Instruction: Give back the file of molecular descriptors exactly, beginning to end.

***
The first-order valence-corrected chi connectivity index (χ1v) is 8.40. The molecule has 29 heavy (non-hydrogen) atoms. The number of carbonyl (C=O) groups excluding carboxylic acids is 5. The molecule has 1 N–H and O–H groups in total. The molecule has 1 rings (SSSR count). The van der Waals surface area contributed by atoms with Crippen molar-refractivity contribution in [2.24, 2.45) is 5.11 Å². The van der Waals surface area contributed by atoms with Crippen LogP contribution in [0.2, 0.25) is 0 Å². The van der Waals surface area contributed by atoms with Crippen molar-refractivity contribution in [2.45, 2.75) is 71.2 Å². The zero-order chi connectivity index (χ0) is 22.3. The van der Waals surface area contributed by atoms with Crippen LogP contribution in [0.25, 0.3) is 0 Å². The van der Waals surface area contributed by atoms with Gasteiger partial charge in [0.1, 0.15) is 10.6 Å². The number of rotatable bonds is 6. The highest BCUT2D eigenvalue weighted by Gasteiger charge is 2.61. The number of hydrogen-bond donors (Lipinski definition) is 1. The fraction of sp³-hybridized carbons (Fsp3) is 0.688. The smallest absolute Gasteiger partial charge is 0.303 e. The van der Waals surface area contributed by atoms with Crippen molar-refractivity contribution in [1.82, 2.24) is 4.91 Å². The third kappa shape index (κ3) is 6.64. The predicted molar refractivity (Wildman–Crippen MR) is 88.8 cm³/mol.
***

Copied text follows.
The first-order valence-corrected chi connectivity index (χ1v) is 8.40. The molecule has 29 heavy (non-hydrogen) atoms. The number of carbonyl (C=O) groups excluding carboxylic acids is 5. The molecule has 1 N–H and O–H groups in total. The molecule has 1 rings (SSSR count). The van der Waals surface area contributed by atoms with Crippen molar-refractivity contribution in [2.24, 2.45) is 5.11 Å². The van der Waals surface area contributed by atoms with Crippen LogP contribution in [0.2, 0.25) is 0 Å². The van der Waals surface area contributed by atoms with Crippen molar-refractivity contribution in [2.45, 2.75) is 71.2 Å². The zero-order chi connectivity index (χ0) is 22.3. The van der Waals surface area contributed by atoms with Crippen LogP contribution in [0.25, 0.3) is 0 Å². The van der Waals surface area contributed by atoms with Gasteiger partial charge in [0.1, 0.15) is 10.6 Å². The number of rotatable bonds is 6. The highest BCUT2D eigenvalue weighted by Gasteiger charge is 2.61. The number of hydrogen-bond donors (Lipinski definition) is 1. The fraction of sp³-hybridized carbons (Fsp3) is 0.688. The smallest absolute Gasteiger partial charge is 0.303 e. The van der Waals surface area contributed by atoms with Crippen molar-refractivity contribution in [1.82, 2.24) is 4.91 Å². The third kappa shape index (κ3) is 6.64. The predicted molar refractivity (Wildman–Crippen MR) is 88.8 cm³/mol.